Whilst on my morning commute to the office the other day I was doing my usual scroll through my various media feeds and came across one of the most interesting articles I have come across this year from the HBR. It was pretty heavy going, especially before I’d had my morning dose of caffeine and for someone without any formal background in finance and economics, but there was some really powerful messages in the article, many of which are inherently linked to the challenges that disciplines such as Design Thinking and Human-centred design are trying to tackle.
The article talks about a major shift in the availability of capital over the past 20 years or so. Since 1990 there has been significant growth in the amount of available capital for organisations to invest with and this has opened up huge opportunities for organisations to change the ways in which they invest in projects and innovation.
Unfortunately, many organisations have yet to pivot and react accordingly to this new abundance of capital and continue to fund projects and manage risk by metrics that were created in a bygone era. There were two key issues which really stood out in my mind here. Firstly that businesses are still adopting an approach whereby they only invest in a few ‘sure thing’ projects which are pretty likely to deliver an acceptable ROI to the business. This approach means that plenty of potentially viable projects or ideas never even get the chance to get off the ground. This may help keep costs down and drive efficiency, but in a world where growth is more valuable than profit, this is potentially the wrong tactic to be adopting. The second issue was that ‘hurdle’ rates (the prescribed ROI level to keep a project running) have not been realigned to calibrate with the new cost of equity capital. In simple terms, projects which could fuel growth and generate return on equity that is higher than the cost of equity capital will not get funded because the perceived ROI is too low.
Both of these issues have a material impact on the ability to increase the value of a business over a period of time. Figure 1 from this article shows how the shift downwards in the average cost of capital has meant that in today’s world, a 1% growth will generate over 4 times as much increase in the value of a business than a 1% increase in operating margins.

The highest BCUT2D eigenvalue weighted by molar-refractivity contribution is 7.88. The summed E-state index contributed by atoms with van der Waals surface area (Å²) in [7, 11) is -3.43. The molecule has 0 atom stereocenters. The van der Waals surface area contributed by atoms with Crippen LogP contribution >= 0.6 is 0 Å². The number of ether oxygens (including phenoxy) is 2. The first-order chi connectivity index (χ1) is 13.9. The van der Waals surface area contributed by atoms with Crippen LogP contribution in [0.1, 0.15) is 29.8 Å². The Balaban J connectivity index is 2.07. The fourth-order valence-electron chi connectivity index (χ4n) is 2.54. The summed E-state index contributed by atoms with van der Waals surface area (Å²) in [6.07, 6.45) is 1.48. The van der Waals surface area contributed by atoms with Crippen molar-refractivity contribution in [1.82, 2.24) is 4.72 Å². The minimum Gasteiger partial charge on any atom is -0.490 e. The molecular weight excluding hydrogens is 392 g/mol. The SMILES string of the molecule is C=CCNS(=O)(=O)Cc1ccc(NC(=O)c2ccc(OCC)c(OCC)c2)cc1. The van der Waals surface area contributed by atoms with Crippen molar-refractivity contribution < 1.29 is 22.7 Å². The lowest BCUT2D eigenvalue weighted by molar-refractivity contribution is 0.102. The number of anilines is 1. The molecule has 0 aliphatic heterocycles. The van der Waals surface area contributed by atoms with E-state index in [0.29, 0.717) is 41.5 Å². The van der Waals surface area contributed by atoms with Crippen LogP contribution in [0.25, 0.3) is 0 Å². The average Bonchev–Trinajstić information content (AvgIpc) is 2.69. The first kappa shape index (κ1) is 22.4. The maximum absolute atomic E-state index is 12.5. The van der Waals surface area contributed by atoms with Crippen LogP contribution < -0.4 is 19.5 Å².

How then can organisations adapt to this new way of thinking. Within the world of Design Thinking, there are some powerful tools and techniques which can help facilitate this shift. One of those which is drawn out in the article is the idea of investing in experiments, or in Design Thinking terms, Rapid Prototyping. The article calls for organisations to move to a mindset of experimentation whereby they try out more things, embrace innovative ideas but also importantly, with these ideas that don’t pan out (and there will be plenty) to cut their losses sooner rather than later.
The other issue for businesses is that even when someone realises there is a need to change, culture and mindset within the business makes it difficult to get people on board with this new approach to projects and innovation. I was talking with our Design Thinking in Business course author, Craig Martin from our partner DesignChain, about this and he affirmed this point that is drawn out in the conclusion of the article. In his words; “it’s a mindset change that many businesses are struggling with. Short sharp design sprints can help us prove solutions in a tangible manner and not on some paper business case but corporates need to realise that this approach is less risky than their current approaches to project funding and innovation.”
I’d certainly encourage anyone who is interested in this space to have a full read of this article which is available here. Design Thinking has become a buzz word over the past year or so, but with the thinking in this article, I think there is a very powerful message for senior management on the financial and business benefits that can be realised by adopting approaches such as experimentation, rapid prototyping, and ideation.